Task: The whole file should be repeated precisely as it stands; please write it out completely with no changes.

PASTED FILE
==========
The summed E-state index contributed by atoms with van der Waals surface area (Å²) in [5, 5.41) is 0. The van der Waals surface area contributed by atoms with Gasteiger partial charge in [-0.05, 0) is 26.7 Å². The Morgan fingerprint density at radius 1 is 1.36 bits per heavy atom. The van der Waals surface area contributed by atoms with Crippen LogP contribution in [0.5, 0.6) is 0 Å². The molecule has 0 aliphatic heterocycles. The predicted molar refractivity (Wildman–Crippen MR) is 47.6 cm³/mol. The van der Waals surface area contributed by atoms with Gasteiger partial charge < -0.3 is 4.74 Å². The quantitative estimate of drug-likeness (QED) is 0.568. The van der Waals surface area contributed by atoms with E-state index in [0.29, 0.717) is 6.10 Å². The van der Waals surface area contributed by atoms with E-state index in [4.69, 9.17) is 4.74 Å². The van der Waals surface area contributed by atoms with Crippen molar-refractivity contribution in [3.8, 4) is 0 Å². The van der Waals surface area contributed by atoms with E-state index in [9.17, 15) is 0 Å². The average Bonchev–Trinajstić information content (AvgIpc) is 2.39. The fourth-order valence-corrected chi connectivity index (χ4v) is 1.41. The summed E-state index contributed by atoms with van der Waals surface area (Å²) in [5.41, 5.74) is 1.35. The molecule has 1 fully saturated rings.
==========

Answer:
The summed E-state index contributed by atoms with van der Waals surface area (Å²) in [5, 5.41) is 0. The van der Waals surface area contributed by atoms with Gasteiger partial charge in [-0.05, 0) is 26.7 Å². The Morgan fingerprint density at radius 1 is 1.36 bits per heavy atom. The van der Waals surface area contributed by atoms with Crippen LogP contribution in [0.5, 0.6) is 0 Å². The molecule has 0 aliphatic heterocycles. The predicted molar refractivity (Wildman–Crippen MR) is 47.6 cm³/mol. The van der Waals surface area contributed by atoms with Gasteiger partial charge < -0.3 is 4.74 Å². The quantitative estimate of drug-likeness (QED) is 0.568. The van der Waals surface area contributed by atoms with E-state index in [0.29, 0.717) is 6.10 Å². The van der Waals surface area contributed by atoms with E-state index in [4.69, 9.17) is 4.74 Å². The van der Waals surface area contributed by atoms with Crippen molar-refractivity contribution in [3.8, 4) is 0 Å². The van der Waals surface area contributed by atoms with E-state index in [9.17, 15) is 0 Å². The average Bonchev–Trinajstić information content (AvgIpc) is 2.39. The fourth-order valence-corrected chi connectivity index (χ4v) is 1.41. The summed E-state index contributed by atoms with van der Waals surface area (Å²) in [5.41, 5.74) is 1.35. The molecule has 1 fully saturated rings.